The PCR is a sensitive and specific technique which is frequently introduced in the diagnosis of tuberculous lymphadenitis. Tests employing polymerase chain reaction for the specific detection of mycobacterium belonging to the M. tuberculosis complex [11]. Multiplication of tubercle bacilli in any site of the human body causes a specific type of inflammation, with formation of a characteristic granuloma [12].

Tuberculosis is still a public health problem in Yemen and is one of the ten major causes of death. Although, tuberculous lymphadenitis is one of the most common forms of extrapulmonary tuberculosis, very few studies on the histopathology of this condition have been done in Yemen.

Therefore, the purpose of the current study was to study the common histopathological changes of lymph nodal tuberculosis and to assess the possibility of identifying the M. tuberculosis in histological section using ZN and fluorescence techniques.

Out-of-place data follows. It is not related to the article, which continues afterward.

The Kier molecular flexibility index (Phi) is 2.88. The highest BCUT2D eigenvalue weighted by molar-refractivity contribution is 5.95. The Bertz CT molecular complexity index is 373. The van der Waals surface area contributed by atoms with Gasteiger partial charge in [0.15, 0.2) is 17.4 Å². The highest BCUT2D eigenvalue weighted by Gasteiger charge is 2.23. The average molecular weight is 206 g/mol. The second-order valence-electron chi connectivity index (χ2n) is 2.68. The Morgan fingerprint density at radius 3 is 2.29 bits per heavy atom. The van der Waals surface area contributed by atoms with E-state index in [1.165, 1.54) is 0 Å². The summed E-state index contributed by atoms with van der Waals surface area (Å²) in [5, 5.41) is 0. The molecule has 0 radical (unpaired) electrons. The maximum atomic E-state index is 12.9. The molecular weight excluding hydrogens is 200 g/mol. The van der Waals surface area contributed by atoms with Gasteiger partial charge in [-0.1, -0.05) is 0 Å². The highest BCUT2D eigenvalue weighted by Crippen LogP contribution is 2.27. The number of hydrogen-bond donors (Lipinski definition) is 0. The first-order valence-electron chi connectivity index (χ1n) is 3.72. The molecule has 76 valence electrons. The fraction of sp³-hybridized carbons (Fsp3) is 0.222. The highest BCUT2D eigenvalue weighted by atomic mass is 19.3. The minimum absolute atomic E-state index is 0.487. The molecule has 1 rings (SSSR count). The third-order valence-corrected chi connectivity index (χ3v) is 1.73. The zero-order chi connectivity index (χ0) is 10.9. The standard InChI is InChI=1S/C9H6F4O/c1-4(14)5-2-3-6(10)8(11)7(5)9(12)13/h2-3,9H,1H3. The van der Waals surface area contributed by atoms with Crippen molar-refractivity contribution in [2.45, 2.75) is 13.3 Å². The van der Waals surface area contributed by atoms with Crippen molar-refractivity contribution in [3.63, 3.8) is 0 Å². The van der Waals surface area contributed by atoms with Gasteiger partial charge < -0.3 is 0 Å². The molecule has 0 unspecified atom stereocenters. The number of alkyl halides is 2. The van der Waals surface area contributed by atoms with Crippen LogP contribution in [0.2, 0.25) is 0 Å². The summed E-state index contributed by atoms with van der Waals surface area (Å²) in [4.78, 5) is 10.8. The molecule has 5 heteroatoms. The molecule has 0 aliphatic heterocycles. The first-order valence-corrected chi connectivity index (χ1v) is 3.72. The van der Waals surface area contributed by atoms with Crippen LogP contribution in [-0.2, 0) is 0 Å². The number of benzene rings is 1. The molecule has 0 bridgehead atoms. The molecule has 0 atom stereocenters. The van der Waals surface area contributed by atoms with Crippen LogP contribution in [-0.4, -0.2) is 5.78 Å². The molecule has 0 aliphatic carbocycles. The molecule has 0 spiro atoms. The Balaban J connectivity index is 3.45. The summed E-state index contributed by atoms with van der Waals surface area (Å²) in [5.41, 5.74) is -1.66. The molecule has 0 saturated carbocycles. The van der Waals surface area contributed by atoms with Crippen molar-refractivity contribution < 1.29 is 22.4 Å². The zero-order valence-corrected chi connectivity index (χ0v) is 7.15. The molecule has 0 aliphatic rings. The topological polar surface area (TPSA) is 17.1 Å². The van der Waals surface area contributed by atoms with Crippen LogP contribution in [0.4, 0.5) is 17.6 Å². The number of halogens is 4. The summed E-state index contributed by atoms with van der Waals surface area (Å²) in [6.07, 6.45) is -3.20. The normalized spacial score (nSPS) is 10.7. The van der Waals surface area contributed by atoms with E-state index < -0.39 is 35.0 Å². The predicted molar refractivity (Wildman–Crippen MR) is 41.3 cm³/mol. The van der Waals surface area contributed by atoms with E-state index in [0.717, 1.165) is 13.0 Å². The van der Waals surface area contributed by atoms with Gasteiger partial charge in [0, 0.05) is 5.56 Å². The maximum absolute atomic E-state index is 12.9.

2. Materials and Methods

This is a descriptive study to screen patients with enlarged lymph node for Mycobacterium tuberculosis. The study was conducted in Sana'a, Yemen during the period from 2007 to 2009. One hundred lymph node biopsies were retrieved from 631 lymph node biopsies, which were previously obtained from patients with enlarged lymph nodes. The biopsies’ sites were shown in Figure 1. All specimens were formalin-fixed paraffin wax processed tissues. Information regarding each patient was obtained from each patient’s file. The specimens were fixed in 10% formalin and then processed by tissue processing machine using the following schedule adopting 24-hour scheduling. Three 5-microns thickness sections were obtained from each patient’s block using Rotary Microtome. Of the 3 sections, each one was stained with one staining procedure (haematoxylin and eosin, ZN, or fluorescence).

Figure 1: Showing description of the study population by lymph node site.
2.1. Data Analysis